- 2 Samuel 5:1-5, 9-10
- Psalm 48
- 2 Corinthians 12:2-10
- Mark 6:1-13
Beginning in Chapter 6, Mark’s story of Jesus moves out beyond the familiar territory near the Sea of Galilee. Skepticism abounds in Jesus’ hometown. Why? Perhaps because his teachings cut through old understandings. “He taught them as one having authority” (1:22); that is, he comes with a radical, new message that departed from the teaching that the people expect from the synagogue. Jesus’ message always offends those who prefer old religious ways and refuse to risk by welcoming the new way of God’s kingdom (Luke 5:39).
Jesus’ neighbors had a certain expectation of his potential – he would follow in his father’s (Joseph) footsteps as a carpenter. What had been happening in this town in which Jesus grew up these past 30 years?
The second portion of today’s Gospel shows how Jesus ‘moved on’ from Nazareth with his mission with the disciples. Not being discouraged (but saddened for sure) of the lack of faith and acceptance of him in his hometown, Jesus continued his teaching among the other villages in the area. But now his mission was to be shared with the disciples, as Jesus sent them out in pairs to do the things they had seen him doing. Two-by-two is Jesus’ way of training. Later the disciples may have enough confidence to launch out on lonely journeys for the sake of the gospel, but the basic pattern is partnership when it comes to mission.
Jesus deliberately places the disciples in situations of vulnerability, of dependence on resources outside of their control. Jesus asks the disciples to relinquish self-reliance and expect their audience to take some responsibility. Those who receive Jesus’ followers receive Jesus himself; and those who receive Jesus, receive God (Matthew 10:40, John 13:20). In offering typical generous Eastern hospitality, the people took the first step of repentance by hosting and welcoming the message of the good news.
Those who refused to give hospitality closed the door to the good news. In shaking the dust off their feet, the disciples would declare that they had offered the message but it had been willfully rejected. We are not to waste time or energy where there is no openness to witness. “Shaking the dust off one’s feet” is a traditional Jewish gesture intended to show that opposition to God’s message would not cling to them, but remain in the proximity of the hard-hearted.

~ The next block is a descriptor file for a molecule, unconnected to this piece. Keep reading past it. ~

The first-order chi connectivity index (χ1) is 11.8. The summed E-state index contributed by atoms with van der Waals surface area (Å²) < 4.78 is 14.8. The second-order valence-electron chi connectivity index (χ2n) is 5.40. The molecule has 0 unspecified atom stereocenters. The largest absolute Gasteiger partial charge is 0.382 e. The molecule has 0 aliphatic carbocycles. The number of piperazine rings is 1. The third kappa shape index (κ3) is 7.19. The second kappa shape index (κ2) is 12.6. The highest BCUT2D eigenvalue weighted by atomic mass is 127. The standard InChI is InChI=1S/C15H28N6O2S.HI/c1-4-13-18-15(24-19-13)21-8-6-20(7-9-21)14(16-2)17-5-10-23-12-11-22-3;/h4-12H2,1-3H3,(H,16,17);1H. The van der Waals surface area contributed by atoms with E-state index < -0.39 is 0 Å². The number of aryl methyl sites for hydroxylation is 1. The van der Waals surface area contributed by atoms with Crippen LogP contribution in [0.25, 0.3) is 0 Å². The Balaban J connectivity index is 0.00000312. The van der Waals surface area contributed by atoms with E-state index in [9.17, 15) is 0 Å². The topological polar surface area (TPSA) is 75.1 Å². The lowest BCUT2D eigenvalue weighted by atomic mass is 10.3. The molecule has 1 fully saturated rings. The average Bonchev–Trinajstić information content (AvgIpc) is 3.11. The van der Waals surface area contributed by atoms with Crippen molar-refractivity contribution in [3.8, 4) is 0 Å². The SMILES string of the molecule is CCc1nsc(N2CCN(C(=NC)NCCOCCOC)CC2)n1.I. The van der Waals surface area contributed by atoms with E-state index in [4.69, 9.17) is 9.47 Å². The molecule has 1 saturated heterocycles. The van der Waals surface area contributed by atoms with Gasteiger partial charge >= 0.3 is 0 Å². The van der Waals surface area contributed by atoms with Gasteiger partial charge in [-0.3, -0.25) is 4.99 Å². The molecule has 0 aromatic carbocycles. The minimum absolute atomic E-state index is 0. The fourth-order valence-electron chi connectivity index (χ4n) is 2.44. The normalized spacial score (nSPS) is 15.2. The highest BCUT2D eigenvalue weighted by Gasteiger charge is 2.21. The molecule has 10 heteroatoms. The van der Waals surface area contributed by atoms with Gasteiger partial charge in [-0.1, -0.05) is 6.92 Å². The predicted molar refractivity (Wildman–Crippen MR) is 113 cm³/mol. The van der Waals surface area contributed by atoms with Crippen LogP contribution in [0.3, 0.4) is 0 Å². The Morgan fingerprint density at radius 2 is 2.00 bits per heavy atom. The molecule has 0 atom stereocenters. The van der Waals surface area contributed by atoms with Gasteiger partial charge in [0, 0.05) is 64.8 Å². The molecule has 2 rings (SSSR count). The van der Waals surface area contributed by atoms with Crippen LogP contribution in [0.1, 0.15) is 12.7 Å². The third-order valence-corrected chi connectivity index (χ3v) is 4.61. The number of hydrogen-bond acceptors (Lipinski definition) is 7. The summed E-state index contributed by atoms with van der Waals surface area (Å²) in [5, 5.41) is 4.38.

The essence of mission (of the disciples – and us) was to:
- Preach Jesus’ message and call for repentance; for moral commitment and priority shifts.
- Confront and exorcise evil spirits that possessed the hearts and minds of people.
- Anoint with oil those physically ill, using the common medical and religious practice of the day, and to heal them.
- Describe your hometown. How have you been influenced and shaped by that particular place? How do you think Jesus might have been influenced by growing up in Nazareth?
- What does the Gospel passage suggest about the role of our own belief in God’s power to heal the brokenness in our lives and in the world? Why do you think we often reject or fail to acknowledge the gift of God’s grace?
- Who are the unwelcome prophets of our contemporary times? How is the Church a prophetic voice in the world today? (See “Embracing the Prophets in Contemporary Culture” with Walter Bruggemann)
- Reread Jesus’ instructions to his disciples. What are some contemporary equivalents of the things they were to take and to leave behind? What are some contemporary equivalents of their tasks? How different (or similar) is it today?
- When have you been as vulnerable and exposed as these disciples? What did you learn? Under what conditions or for what purpose would you be willing to become this vulnerable again?
- In what respects do you see your church being bogged down with supplies and equipment that might keep it from accomplishing the three aspects of the disciples’ mission? What can you do about it?